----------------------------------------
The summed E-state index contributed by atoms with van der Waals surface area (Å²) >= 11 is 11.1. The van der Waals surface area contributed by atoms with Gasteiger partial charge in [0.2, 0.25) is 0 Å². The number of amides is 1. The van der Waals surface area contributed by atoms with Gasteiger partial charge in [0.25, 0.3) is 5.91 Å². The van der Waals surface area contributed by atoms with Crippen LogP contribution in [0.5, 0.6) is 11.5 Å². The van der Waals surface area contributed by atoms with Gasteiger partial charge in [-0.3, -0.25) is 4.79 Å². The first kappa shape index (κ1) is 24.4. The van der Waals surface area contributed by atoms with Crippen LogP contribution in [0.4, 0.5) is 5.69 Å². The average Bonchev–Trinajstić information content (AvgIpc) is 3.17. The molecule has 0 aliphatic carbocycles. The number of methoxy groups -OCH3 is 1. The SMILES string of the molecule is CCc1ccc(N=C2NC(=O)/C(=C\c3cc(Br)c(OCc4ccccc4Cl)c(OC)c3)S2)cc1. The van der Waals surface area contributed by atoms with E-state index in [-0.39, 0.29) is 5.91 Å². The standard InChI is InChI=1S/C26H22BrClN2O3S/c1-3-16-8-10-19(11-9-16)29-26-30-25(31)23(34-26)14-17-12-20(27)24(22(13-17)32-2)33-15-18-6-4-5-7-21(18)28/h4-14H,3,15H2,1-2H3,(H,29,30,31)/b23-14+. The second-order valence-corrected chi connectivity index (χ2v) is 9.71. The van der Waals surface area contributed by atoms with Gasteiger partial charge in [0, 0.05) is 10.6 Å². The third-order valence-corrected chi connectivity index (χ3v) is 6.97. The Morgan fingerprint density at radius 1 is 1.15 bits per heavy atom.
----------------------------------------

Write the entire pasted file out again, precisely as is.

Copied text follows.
The summed E-state index contributed by atoms with van der Waals surface area (Å²) >= 11 is 11.1. The van der Waals surface area contributed by atoms with Gasteiger partial charge in [0.2, 0.25) is 0 Å². The number of amides is 1. The van der Waals surface area contributed by atoms with Gasteiger partial charge in [0.25, 0.3) is 5.91 Å². The van der Waals surface area contributed by atoms with Crippen LogP contribution in [0.5, 0.6) is 11.5 Å². The van der Waals surface area contributed by atoms with Gasteiger partial charge in [-0.3, -0.25) is 4.79 Å². The first kappa shape index (κ1) is 24.4. The van der Waals surface area contributed by atoms with Crippen LogP contribution in [0.4, 0.5) is 5.69 Å². The average Bonchev–Trinajstić information content (AvgIpc) is 3.17. The molecule has 0 aliphatic carbocycles. The number of methoxy groups -OCH3 is 1. The SMILES string of the molecule is CCc1ccc(N=C2NC(=O)/C(=C\c3cc(Br)c(OCc4ccccc4Cl)c(OC)c3)S2)cc1. The van der Waals surface area contributed by atoms with E-state index in [-0.39, 0.29) is 5.91 Å². The standard InChI is InChI=1S/C26H22BrClN2O3S/c1-3-16-8-10-19(11-9-16)29-26-30-25(31)23(34-26)14-17-12-20(27)24(22(13-17)32-2)33-15-18-6-4-5-7-21(18)28/h4-14H,3,15H2,1-2H3,(H,29,30,31)/b23-14+. The second-order valence-corrected chi connectivity index (χ2v) is 9.71. The van der Waals surface area contributed by atoms with Gasteiger partial charge in [0, 0.05) is 10.6 Å². The third-order valence-corrected chi connectivity index (χ3v) is 6.97. The Morgan fingerprint density at radius 1 is 1.15 bits per heavy atom.